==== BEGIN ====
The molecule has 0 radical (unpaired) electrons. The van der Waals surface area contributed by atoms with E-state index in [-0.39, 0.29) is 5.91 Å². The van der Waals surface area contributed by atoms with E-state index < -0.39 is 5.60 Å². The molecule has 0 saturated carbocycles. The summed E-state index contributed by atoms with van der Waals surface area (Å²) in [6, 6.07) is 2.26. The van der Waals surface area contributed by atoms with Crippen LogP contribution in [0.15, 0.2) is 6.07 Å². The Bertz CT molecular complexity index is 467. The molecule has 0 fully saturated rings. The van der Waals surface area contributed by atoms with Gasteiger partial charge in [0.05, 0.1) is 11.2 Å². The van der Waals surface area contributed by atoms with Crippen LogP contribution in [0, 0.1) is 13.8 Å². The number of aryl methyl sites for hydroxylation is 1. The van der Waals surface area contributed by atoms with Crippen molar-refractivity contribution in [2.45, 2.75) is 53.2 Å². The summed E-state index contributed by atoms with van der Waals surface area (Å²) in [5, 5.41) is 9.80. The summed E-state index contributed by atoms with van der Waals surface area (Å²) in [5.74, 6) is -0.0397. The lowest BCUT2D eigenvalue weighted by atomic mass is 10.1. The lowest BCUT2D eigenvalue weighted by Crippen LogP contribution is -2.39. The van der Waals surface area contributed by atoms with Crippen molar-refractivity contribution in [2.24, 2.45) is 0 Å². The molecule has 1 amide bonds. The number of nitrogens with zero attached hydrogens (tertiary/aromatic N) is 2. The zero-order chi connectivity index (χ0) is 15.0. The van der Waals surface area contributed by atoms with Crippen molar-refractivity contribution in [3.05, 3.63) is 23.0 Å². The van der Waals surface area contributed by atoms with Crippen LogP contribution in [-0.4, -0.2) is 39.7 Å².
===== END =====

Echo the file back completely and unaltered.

The molecule has 0 radical (unpaired) electrons. The van der Waals surface area contributed by atoms with E-state index in [-0.39, 0.29) is 5.91 Å². The van der Waals surface area contributed by atoms with E-state index < -0.39 is 5.60 Å². The molecule has 0 saturated carbocycles. The summed E-state index contributed by atoms with van der Waals surface area (Å²) in [6, 6.07) is 2.26. The van der Waals surface area contributed by atoms with Crippen LogP contribution in [0.15, 0.2) is 6.07 Å². The Bertz CT molecular complexity index is 467. The molecule has 0 fully saturated rings. The van der Waals surface area contributed by atoms with Gasteiger partial charge in [0.05, 0.1) is 11.2 Å². The van der Waals surface area contributed by atoms with Crippen LogP contribution in [0, 0.1) is 13.8 Å². The number of aryl methyl sites for hydroxylation is 1. The van der Waals surface area contributed by atoms with Crippen molar-refractivity contribution in [2.45, 2.75) is 53.2 Å². The summed E-state index contributed by atoms with van der Waals surface area (Å²) in [5, 5.41) is 9.80. The summed E-state index contributed by atoms with van der Waals surface area (Å²) in [5.74, 6) is -0.0397. The lowest BCUT2D eigenvalue weighted by atomic mass is 10.1. The lowest BCUT2D eigenvalue weighted by Crippen LogP contribution is -2.39. The van der Waals surface area contributed by atoms with Crippen molar-refractivity contribution in [2.24, 2.45) is 0 Å². The molecule has 1 amide bonds. The number of nitrogens with zero attached hydrogens (tertiary/aromatic N) is 2. The zero-order chi connectivity index (χ0) is 15.0. The van der Waals surface area contributed by atoms with Crippen molar-refractivity contribution in [3.05, 3.63) is 23.0 Å². The van der Waals surface area contributed by atoms with Crippen LogP contribution in [-0.4, -0.2) is 39.7 Å².